In males, urine and semen pass through a tube called the urethra. It connects the urinary bladder to the penis. This urethra is surrounded by the prostate gland, which produces a fluid that carries the sperms during ejaculation. An overgrowth of the prostate gland can constrict the urethra and result in various problems related to urination.
An enlarged prostate is a result of over-proliferation of prostate cells. However, the condition is not cancerous and is thought to be a normal result of aging. Enlarged prostate is medically known as benign prostatic hyperplasia (BPH).
The enlargement of the prostate puts pressure on the urethra and constricts its opening. This results in the following symptoms:
- Difficulty in passing out urine. This results in sensations of incomplete emptying of the urinary bladder.
- Incomplete emptying of the bladder is accompanied by rapid refilling with newly formed urine. This causes a sense of urgency and increased frequency of urination. Affected people might have to get up frequently at night to pass urine (a condition called nocturia).
- An inability to control the passage of urine (incontinence) could also occur. There might be dribbling of urine at the end of the urine stream or a starting and stopping of the urine flow.
- Straining to pass urine could rupture the veins surrounding the urethra, resulting in bloody urine (hematuria).
- In most severe cases, the urine flow might get blocked altogether leading to complete urine retention in the bladder.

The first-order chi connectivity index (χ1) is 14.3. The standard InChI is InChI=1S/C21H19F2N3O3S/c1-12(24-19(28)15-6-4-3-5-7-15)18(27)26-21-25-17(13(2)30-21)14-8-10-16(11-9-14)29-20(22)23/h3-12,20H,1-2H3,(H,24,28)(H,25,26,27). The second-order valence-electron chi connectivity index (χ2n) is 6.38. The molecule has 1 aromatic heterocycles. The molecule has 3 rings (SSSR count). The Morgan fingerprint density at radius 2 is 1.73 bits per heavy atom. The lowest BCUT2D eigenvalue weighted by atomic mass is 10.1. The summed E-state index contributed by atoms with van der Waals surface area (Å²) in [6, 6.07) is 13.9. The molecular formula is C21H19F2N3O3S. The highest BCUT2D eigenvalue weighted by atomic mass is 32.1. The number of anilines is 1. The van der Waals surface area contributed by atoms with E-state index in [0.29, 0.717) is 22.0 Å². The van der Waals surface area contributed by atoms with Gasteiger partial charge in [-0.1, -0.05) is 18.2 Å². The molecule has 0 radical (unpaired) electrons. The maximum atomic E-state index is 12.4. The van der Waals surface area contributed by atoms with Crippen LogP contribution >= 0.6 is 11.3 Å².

The cause of benign prostatic hyperplasia is not known. However, it affects about 50% of men over the age of 50 years. Therefore, the hormonal changes associated with aging might have some role to play in the onset of benign prostatic hyperplasia. Also, some factors from the testis might play a causative role because BPH does not occur in men who have had their testicles removed (usually as a treatment of testicular cancer) at an early age. Similarly, removal of testis in men with benign prostatic hyperplasia shrinks the prostate size. No risk factors apart from aging and normally functioning testes have been identified.
The treatment options depend on the severity of the symptoms. Benign prostatic hyperplasia (BPH) may not require any treatment if the condition is not causing severe symptoms or complications.
For mild symptoms, the following conservative measures are recommended:
- Avoid alcohol and caffeine since it has the tendency to increase urination.
- Spread the intake of fluid throughout the day instead of drinking a lot in one sitting.
- Avoid cold medications that contain decongestants and anti-histamines.
- Practice Kegel exercises to strengthen the pelvic muscles.
In case of more severe symptoms requiring medical attention, following options are available:
- α1-blockers (prazosin, terazosin, alfuzosin, tamsulosin, and doxazosin) relax the bladder muscles to allow easy urination.
- 5α-reductase inhibitors (like finasteride and dutasteride) reduce prostate size and improve the symptoms of BPH.
- A combination therapy using both these types of drugs is more effective than using a single drug.
Prostate surgery is an option in cases which do not respond to drugs and in severe cases involving complications such as recurrent hematuria, bladder stones and kidney failure. It usually involves removal of part of or the entire prostate. This procedure is known as a prostatectomy.